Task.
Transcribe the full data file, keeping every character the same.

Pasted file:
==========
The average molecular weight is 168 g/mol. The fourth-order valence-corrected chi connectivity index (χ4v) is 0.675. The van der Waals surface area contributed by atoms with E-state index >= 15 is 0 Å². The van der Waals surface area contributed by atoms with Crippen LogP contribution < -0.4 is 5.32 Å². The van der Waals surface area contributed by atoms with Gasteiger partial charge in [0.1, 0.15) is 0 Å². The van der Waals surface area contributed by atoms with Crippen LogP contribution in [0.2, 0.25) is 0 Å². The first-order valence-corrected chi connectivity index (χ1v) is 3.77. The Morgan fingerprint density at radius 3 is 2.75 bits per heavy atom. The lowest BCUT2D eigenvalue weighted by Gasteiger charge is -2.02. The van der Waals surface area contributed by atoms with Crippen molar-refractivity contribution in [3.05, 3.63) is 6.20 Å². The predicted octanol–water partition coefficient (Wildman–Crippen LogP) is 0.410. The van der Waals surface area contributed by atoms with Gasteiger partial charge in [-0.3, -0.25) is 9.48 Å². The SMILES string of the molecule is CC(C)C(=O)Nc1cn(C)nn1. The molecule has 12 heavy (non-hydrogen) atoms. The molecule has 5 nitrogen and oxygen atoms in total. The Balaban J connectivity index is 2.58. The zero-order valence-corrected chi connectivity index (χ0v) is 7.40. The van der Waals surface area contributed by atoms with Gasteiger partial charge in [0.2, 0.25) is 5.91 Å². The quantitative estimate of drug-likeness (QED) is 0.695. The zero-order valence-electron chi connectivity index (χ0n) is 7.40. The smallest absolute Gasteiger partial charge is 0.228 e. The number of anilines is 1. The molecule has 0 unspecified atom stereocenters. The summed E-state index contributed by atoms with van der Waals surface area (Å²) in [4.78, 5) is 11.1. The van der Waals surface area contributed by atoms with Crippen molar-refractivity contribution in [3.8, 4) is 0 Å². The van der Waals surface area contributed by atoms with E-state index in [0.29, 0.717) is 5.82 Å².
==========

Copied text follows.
The average molecular weight is 168 g/mol. The fourth-order valence-corrected chi connectivity index (χ4v) is 0.675. The van der Waals surface area contributed by atoms with E-state index >= 15 is 0 Å². The van der Waals surface area contributed by atoms with Crippen LogP contribution < -0.4 is 5.32 Å². The van der Waals surface area contributed by atoms with Gasteiger partial charge in [0.1, 0.15) is 0 Å². The van der Waals surface area contributed by atoms with Crippen LogP contribution in [0.2, 0.25) is 0 Å². The first-order valence-corrected chi connectivity index (χ1v) is 3.77. The Morgan fingerprint density at radius 3 is 2.75 bits per heavy atom. The lowest BCUT2D eigenvalue weighted by Gasteiger charge is -2.02. The van der Waals surface area contributed by atoms with Crippen molar-refractivity contribution in [3.05, 3.63) is 6.20 Å². The predicted octanol–water partition coefficient (Wildman–Crippen LogP) is 0.410. The van der Waals surface area contributed by atoms with Gasteiger partial charge in [-0.3, -0.25) is 9.48 Å². The SMILES string of the molecule is CC(C)C(=O)Nc1cn(C)nn1. The molecule has 12 heavy (non-hydrogen) atoms. The molecule has 5 nitrogen and oxygen atoms in total. The Balaban J connectivity index is 2.58. The zero-order valence-corrected chi connectivity index (χ0v) is 7.40. The van der Waals surface area contributed by atoms with Gasteiger partial charge in [0.2, 0.25) is 5.91 Å². The quantitative estimate of drug-likeness (QED) is 0.695. The zero-order valence-electron chi connectivity index (χ0n) is 7.40. The smallest absolute Gasteiger partial charge is 0.228 e. The number of anilines is 1. The molecule has 0 unspecified atom stereocenters. The summed E-state index contributed by atoms with van der Waals surface area (Å²) in [4.78, 5) is 11.1. The van der Waals surface area contributed by atoms with Crippen molar-refractivity contribution in [3.8, 4) is 0 Å². The van der Waals surface area contributed by atoms with E-state index in [0.29, 0.717) is 5.82 Å².